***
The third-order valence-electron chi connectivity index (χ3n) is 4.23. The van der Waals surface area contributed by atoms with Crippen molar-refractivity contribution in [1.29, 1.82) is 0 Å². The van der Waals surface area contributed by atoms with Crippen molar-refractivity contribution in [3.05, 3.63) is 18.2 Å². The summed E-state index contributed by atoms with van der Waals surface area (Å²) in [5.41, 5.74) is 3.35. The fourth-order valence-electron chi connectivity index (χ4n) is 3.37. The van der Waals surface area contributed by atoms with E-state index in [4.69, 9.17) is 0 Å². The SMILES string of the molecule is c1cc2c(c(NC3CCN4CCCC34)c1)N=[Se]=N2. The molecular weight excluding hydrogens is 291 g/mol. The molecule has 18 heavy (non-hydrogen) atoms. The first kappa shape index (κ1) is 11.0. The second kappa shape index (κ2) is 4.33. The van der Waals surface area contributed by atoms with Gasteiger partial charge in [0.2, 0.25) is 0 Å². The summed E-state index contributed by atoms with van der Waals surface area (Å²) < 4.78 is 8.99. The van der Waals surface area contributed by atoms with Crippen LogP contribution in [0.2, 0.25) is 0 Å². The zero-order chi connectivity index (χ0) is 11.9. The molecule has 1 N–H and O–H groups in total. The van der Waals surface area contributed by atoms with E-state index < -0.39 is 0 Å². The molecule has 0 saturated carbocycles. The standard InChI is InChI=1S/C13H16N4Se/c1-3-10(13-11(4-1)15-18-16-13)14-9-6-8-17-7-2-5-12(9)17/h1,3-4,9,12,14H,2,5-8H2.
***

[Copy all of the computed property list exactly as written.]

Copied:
The third-order valence-electron chi connectivity index (χ3n) is 4.23. The van der Waals surface area contributed by atoms with Crippen molar-refractivity contribution in [1.29, 1.82) is 0 Å². The van der Waals surface area contributed by atoms with Crippen molar-refractivity contribution in [3.05, 3.63) is 18.2 Å². The summed E-state index contributed by atoms with van der Waals surface area (Å²) in [5.41, 5.74) is 3.35. The fourth-order valence-electron chi connectivity index (χ4n) is 3.37. The van der Waals surface area contributed by atoms with E-state index in [4.69, 9.17) is 0 Å². The SMILES string of the molecule is c1cc2c(c(NC3CCN4CCCC34)c1)N=[Se]=N2. The molecular weight excluding hydrogens is 291 g/mol. The molecule has 18 heavy (non-hydrogen) atoms. The first kappa shape index (κ1) is 11.0. The second kappa shape index (κ2) is 4.33. The van der Waals surface area contributed by atoms with Gasteiger partial charge in [0.2, 0.25) is 0 Å². The summed E-state index contributed by atoms with van der Waals surface area (Å²) < 4.78 is 8.99. The van der Waals surface area contributed by atoms with Crippen LogP contribution in [0.2, 0.25) is 0 Å². The zero-order chi connectivity index (χ0) is 11.9. The molecule has 1 N–H and O–H groups in total. The van der Waals surface area contributed by atoms with E-state index < -0.39 is 0 Å². The molecule has 0 saturated carbocycles. The standard InChI is InChI=1S/C13H16N4Se/c1-3-10(13-11(4-1)15-18-16-13)14-9-6-8-17-7-2-5-12(9)17/h1,3-4,9,12,14H,2,5-8H2.